In today’s global landscape, marketers are continuously thinking about how they can advance their programs and technology applications to keep up with the evolving consumer behaviors. The successful U.S. based loyalty programs brands have created are not easily transferrable to international markets because of language constraints, the multiple currencies, and cultural differences.
As I’ve discussed in previous articles, loyalty marketing is complex and personalization, or establishing the 1:You connection, is no easy feat. And when you’re trying to create personal communications in different international markets, with all the rules and regulations that come in to play, you need to make sure your people, process and technology are well equipped for success.
People: Ensure you have the right team members
Oftentimes brands have their U.S. based marketing team manage their international programs, especially at the beginning. This is a short-term solution. It’s important for companies to have local teams in place. Think of it in a crawl, walk, run approach and plan for your workplace transformation in stages.
For example, if you have an office in London, hire a resource locally to manage the needed projects, but partner her with a U.S. based employee so they’re working together and have aligned goals with the flexibility to customize the program for their markets.
Next, think about how you want to structure the management of your global employees. If they’re managed by your U.S. leadership, make sure everyone is set-up for success. Plan quarterly travel to meet with your employees, be sensitive to the time differences when setting-up meetings, take time to get to know their culture, listen and conduct regular check-ins.
You want your people in place so they can help enable the success of your international loyalty programs. If your people are emotionally connected it trickles down and impacts customer relationships.
Process: Be consistent, and remember, simplicity is key
Loyalty programs across the globe need to be consistent and simple to be successful. Consistent earning and redemption offerings are important to keep customers engaged. Simple and clear terms and conditions in the local language will help customers understand the value of your program.
Put a process in place in which your members understand the transactional/conversion process of your loyalty program currency. It’s your job to do the math for your customers and make things like currency fluctuation rates transparent.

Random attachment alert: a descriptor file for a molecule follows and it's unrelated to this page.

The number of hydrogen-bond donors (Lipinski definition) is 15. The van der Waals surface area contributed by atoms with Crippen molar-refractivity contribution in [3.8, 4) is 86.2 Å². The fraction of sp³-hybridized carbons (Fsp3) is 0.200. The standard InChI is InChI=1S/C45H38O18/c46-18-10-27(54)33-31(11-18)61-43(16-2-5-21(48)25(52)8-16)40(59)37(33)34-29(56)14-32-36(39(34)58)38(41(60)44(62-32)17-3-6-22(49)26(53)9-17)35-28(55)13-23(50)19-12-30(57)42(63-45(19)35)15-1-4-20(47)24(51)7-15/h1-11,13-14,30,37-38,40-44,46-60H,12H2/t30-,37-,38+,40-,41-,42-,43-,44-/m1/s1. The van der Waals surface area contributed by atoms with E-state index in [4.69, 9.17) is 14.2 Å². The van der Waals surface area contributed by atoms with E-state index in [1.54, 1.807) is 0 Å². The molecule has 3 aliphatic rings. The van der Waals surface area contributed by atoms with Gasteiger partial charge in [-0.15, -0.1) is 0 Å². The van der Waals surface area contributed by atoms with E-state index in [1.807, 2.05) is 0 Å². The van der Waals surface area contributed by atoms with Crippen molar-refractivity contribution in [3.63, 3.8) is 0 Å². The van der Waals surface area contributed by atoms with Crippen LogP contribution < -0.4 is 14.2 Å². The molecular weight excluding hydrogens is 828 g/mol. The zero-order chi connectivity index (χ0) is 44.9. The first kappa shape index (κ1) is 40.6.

Technology: Having an agile platform is essential
When deciding on a platform, think Agility. It’s best to integrate a platform that can serve both your domestic and international needs. The technology component of your program should be adaptable to specific currency types, languages and local privacy regulations, such as GDPR compliant.
Also, once you have the market specific criteria identified, think about the shareable items within your platform. For example, review the dynamic creative component that’s stored in your platform to see if it can be reused and repurposed.
And consider having a master content management system within the platform to share creative and other campaign elements.
Brand in action
FedEx does an excellent job with their international marketing, programs and overall focus on loyalty. FedEx’s corporate culture of focusing on their people, process and technology (called Purple Promise) is felt and implemented across the entire organization, both domestically and internationally.
With this alignment, FedEx has built the capabilities to expand their programs into the international markets. FedEx mirrors its successful U.S. based strategy while expanding into international markets and shares learnings across regions.
As you’re evaluating your people, processes and technology to go global with your loyalty marketing program, put an actionable plan in place that’s achievable.
Remember, think in a crawl, walk run mindset. For example, form a steering committee inside your organization to help determine the best approach to take in setting up your global program. Include associates (both domestic and international) from all areas of your organization – IT, finance, leadership, marketing and operations – and put your task list together.
Do research, implement testing, mirror what other international brands have done well and always think with an innovative mindset. Put a plan in place for eliminating the barriers that might arise. And don’t forget to talk to vendors who are actively implementing international programs to learn from them.
*This post first appeared on Loyalty360.